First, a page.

My sister Janet and I met Mimi in the winter of 2017 when she was occupying the room next to ours at the hotel Las Miraposas in Oaxaca, Mexico. Our rooms opened onto a small cement terrace …
My sister Janet and I met Mimi in the winter of 2017 when she was occupying the room next to ours at the hotel Las Miraposas in Oaxaca, Mexico. Our rooms opened onto a small cement terrace complete with a fountain surrounded by potted flowering plants. In the cool morning air, Janet and I would stop to say hello to Mimi, working on a woodcut at a white wrought iron table. She was always beautifully turned out in an intricately embroidered Mexican blouse worn with simple slacks; her reddish hair perfectly quaffed and her lips carefully rouged. You would not have guessed she was in her upper 80s.
Some mornings, the three of us would join other denizens of Las Mariposas for breakfast on an expansive stone terrace leading to the entranceway. There was always a big lidded earthenware pot of hot coffee from which a woman working the kitchen area would ladle out cups, and she was always kind enough to boil a small pot of water for Janet’s tea. A sweet cake of some sort was on the counter, but Janet and I preferred to have mango yogurt with nutty granola, both bought at a local health food store, or we would wait to see if the tamale woman showed up to ply her stuffed masa delicacies.
We hadn’t met Kathryn, Mimi’s traveling companion, who had left the day before our arrival, but Mimi’s daughter, Anita, was staying at a hotel up the street from us and we became friendly with her, as well. Oddly, the four of us never went out for a meal together, though we would pass each other on the streets of Oaxaca and shared cocktails more than once, sitting on our little terrace at Las Mariposas on breezy evenings.
Upon our return to New York, we kept in touch with Mimi and met her once, in spring, for breakfast at Coppelia, a Latin American luncheonette on West 14th Street in the city, just a block from where she lived. Snug in a booth at Coppelia, over innovative food, sipping Mexican hot chocolate laced with cinnamon, we felt as though we had seen each other only the day before.
Before eating, we went up to Mimi’s apartment. The sun streamed in through the windows, highlighting the extraordinary handicrafts from her travels, particularly to Mexico, and the walls were adorned with her own artwork. Over the years she had dabbled in just about every medium, so there were watercolors, pen-and-ink drawings, wood cuts, prints and etchings. She had printed copies of a woodcut she had been working on at Las Mariposas and which I had admired. It was an intricate rendering of corn cobs complete with silky husks. She made us a gift of one, and we had it framed as soon as we returned home.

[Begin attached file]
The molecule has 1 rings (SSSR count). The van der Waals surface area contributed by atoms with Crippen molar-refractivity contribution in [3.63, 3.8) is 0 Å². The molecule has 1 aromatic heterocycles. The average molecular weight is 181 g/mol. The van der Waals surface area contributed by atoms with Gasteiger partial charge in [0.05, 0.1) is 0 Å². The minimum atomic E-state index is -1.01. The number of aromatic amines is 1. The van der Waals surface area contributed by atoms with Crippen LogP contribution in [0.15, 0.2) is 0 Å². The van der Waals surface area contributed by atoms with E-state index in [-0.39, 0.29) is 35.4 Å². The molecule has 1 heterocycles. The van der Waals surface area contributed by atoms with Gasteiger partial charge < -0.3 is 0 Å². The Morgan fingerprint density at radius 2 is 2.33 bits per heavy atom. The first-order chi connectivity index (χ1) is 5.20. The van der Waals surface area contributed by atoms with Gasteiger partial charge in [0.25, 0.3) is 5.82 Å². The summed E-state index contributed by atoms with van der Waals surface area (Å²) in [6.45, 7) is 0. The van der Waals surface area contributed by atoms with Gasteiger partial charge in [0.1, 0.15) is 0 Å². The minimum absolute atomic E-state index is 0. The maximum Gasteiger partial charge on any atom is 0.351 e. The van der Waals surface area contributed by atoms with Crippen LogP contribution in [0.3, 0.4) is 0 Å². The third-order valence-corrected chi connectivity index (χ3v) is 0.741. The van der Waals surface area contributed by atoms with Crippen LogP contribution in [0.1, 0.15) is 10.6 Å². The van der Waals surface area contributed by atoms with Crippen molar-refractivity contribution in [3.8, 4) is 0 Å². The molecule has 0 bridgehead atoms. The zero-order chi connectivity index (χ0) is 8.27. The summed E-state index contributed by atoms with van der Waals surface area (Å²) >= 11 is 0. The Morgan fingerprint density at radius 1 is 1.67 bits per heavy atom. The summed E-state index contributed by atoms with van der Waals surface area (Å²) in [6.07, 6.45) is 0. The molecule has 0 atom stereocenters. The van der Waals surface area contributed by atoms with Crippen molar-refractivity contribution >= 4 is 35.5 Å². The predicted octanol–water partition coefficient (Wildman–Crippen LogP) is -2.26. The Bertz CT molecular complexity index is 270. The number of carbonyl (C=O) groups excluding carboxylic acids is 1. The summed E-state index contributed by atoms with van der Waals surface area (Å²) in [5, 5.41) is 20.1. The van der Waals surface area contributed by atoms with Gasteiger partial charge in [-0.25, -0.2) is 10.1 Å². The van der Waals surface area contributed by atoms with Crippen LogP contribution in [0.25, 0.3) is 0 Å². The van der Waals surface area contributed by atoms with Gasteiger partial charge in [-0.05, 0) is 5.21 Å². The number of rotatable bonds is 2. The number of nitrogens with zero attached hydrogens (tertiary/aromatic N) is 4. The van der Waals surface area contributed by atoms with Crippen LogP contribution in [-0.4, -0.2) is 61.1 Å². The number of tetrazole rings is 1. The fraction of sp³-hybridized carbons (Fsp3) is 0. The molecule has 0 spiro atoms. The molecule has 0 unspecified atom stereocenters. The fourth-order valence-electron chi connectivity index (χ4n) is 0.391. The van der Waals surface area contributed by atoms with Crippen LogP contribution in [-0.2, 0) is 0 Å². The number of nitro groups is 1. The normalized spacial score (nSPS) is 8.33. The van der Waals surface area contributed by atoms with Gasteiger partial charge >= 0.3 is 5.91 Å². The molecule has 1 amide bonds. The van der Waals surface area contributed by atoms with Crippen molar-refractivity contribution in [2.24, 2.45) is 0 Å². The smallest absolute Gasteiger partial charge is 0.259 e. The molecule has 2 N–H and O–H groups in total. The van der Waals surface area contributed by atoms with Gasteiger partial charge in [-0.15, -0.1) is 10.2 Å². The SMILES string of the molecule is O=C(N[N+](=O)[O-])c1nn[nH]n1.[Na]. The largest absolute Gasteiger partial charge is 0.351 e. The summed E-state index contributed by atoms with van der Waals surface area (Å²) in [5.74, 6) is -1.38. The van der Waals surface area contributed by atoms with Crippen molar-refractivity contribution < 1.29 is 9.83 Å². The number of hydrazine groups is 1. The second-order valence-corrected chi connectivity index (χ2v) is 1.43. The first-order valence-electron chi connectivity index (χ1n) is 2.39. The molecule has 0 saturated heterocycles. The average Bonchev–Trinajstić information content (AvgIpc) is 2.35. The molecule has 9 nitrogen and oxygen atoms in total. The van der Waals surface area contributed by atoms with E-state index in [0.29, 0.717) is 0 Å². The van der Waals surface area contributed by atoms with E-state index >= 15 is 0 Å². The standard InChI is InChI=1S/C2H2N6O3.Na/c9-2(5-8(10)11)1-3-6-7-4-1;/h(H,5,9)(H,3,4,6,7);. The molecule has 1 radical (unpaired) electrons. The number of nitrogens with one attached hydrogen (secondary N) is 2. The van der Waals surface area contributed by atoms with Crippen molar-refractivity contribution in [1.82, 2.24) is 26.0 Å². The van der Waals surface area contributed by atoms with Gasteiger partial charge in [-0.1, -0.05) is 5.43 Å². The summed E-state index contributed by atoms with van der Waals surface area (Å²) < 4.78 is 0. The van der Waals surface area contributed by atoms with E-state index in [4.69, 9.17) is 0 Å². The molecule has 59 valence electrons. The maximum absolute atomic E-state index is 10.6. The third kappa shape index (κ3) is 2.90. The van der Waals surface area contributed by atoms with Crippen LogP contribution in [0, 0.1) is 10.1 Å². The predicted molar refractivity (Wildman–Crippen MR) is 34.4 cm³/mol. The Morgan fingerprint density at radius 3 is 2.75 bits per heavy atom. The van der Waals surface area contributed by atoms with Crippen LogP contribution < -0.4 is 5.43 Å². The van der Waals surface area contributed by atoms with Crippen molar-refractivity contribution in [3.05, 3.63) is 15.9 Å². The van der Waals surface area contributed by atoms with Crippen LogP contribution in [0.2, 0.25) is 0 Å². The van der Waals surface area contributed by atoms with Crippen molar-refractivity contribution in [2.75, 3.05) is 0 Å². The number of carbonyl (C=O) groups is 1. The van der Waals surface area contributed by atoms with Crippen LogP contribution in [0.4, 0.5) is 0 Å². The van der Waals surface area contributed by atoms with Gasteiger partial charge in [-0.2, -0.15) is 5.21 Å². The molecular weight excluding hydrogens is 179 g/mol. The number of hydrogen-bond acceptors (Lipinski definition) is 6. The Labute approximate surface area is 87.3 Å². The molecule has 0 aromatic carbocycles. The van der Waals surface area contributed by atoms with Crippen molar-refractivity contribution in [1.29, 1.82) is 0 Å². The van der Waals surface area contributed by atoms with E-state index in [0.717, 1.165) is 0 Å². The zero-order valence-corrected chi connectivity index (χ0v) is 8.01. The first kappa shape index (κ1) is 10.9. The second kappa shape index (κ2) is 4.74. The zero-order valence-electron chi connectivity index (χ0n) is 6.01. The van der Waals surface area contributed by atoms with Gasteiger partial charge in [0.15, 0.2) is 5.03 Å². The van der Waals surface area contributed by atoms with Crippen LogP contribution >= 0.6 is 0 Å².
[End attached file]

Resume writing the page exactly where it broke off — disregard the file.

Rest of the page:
A few weeks ago, Mimi invited us to her apartment for lunch along with her daughter, Anita, and Kathryn. Janet and I arrived first and presented Mimi with a bottle of chilled Proseco. The table in the dining room was beautifully and whimsically set. In addition to the bright and colorful dishware, there were diminutive wooden chairs on which sat Mexican dolls. As soon as the others arrived, we toasted each other and Oaxaca—the sites, the cuisine, the culture.
Little by little, Mimi brought out platters of artfully plated food. There was a perfect mound of creamy egg salad with a ramekin of sweet relish; another of tuna fish salad surrounded with a pinwheel of sour pickle wedges; fresh, crunchy coleslaw; chilled cooked asparagus spears; a wooden cutting board topped with brie, camembert, aged gouda and good, crumbly cheddar cheeses; and a large round plate of brioche and challah rolls. Finally, there was an enormous dressed salad of mixed greens, halved cherry tomatoes, sliced mushrooms, scallions, toasted walnuts and dried cranberries. Anita arrived and soon afterwards Kathryn made her entrance.
After the Proseco was gone, we opened bottles of chilled white wine and sat at the table, talking and laughing. I chronicled the meeting of five exuberant and slightly giddy women by photographing us in different groupings, all in front of Mimi’s wood-and-glass cabinet filled with lovely old hard-covered vintage books. Before we left, Mimi showed us her latest woodcuts and asked us to pick one for printing. We are awaiting one of a half-dozen fat bulbs of garlic. And we know we will meet again this winter at Las Mariposas. We are counting the days.
Mixed Green Salad with Sherry Vinaigrette
4 – 5 cups salad greens, such as arugula, red leaf, baby spinach, endive, frisee and radicchio
1 cup cherry or grape tomatoes, sliced in half
1/4 - 1/3 cup toasted walnuts
2 scallions, white and light green part, sliced very thinly
4 small, firm cremini mushrooms, sliced thinly
1/4 cup dried cranberries or cherries
Place all the ingredients in a large bowl. Spoon half of the vinaigrette over the greens and toss to coat well. Taste and use more as needed. Serve.
Makes a little more than 1/2 cup
1/2 teaspoon Dijon mustard
1/4 cup Spanish sherry vinegar
1 tablespoon aged balsamic vinegar
1/4 teaspoon sugar (or honey)
1/3 cup extra-virgin olive oil
1/4 teaspoon salt
Freshly ground pepper to taste
1 tablespoon minced shallots
Whisk together mustard, vinegars, sugar, salt and pepper in a small bowl. Slowly add olive oil in a fine drizzle, whisking constantly, until mixture is emulsified. Stir in shallots. If possible, let sit about 15 minutes before serving. Whisk again just before using.